A resource and community outreach program is bringing together parents of children with special needs.

Cheyanne D'Entremont, Lisa Anderson and Georgina Keinick have all created a special bond through the Progress Centre for Early Intervention program.

“We know what we are going through, what you're going through, what Georgina is going through, without having to explain it too much,” says D'Entremont.

D'Entremont's nine-year-old son Hayden has been diagnosed with a visual impairment called retinopathy. Anderson's eight-year-old son Kai was born with low muscle tone, a global developmental delay and is non-verbal. And Keinick has nine-year-old twin boys. Nate is blind and also has epilepsy, cerebral palsy, autism, delayed development, hydrocephalus and a VP shunt to treat it. Except for cerebral palsy, his brother Gavin has the same conditions.

“We've been set on a very difficult path. I guess the way I like to look at it, I am walking on this tough path but these great little stars, these bright little spots have come into my life,” says Keinick.

Each day comes with its set of challenges. Anderson’s son needs 24/7 supervision.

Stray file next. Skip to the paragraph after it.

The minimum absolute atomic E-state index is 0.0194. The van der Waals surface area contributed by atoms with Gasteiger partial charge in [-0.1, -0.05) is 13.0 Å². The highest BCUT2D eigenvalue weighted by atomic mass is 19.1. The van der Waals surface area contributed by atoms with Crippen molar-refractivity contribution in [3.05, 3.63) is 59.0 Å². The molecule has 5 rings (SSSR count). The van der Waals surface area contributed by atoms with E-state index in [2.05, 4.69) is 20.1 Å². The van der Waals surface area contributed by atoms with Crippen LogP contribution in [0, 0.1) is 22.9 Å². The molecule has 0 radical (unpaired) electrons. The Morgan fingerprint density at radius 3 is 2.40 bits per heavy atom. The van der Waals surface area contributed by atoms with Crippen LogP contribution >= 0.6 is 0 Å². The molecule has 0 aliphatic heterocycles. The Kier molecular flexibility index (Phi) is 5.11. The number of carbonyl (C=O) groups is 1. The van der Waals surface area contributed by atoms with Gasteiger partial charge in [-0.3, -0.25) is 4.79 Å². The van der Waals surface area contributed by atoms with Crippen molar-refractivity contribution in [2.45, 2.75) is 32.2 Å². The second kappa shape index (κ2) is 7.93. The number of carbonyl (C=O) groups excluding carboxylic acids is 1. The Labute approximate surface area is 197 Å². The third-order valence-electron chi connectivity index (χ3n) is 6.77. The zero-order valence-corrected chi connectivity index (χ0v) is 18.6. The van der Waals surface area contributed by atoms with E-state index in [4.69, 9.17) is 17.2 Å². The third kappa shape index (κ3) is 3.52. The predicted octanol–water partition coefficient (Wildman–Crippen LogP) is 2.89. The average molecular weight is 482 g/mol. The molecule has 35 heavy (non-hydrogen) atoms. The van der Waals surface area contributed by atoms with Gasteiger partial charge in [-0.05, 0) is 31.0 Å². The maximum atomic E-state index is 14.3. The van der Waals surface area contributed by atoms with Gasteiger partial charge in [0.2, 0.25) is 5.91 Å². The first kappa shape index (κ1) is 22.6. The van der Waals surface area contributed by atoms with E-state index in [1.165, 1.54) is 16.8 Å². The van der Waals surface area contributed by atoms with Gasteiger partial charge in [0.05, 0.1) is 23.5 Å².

“My house is still gated for my eight-year-old. He will be in diapers probably for the rest of his life,” she says. “He's non-verbal, so that makes it challenging. I never know if he is actually hungry or if he has a headache or stomach is upset, I know none of that.”

The moms live by the motto, “He will have a disability if you treat him like he has a disability.”

“We have come a long way,” says D'Entremont. “I have a completely different outlook, but people starting this journey if they can find a Lisa and a Georgina.”

Although the journey isn't what they originally planned for, what's come out of it is beautiful children and their unbreakable connection.

With files from CTV Atlantic’s Ana Almedia.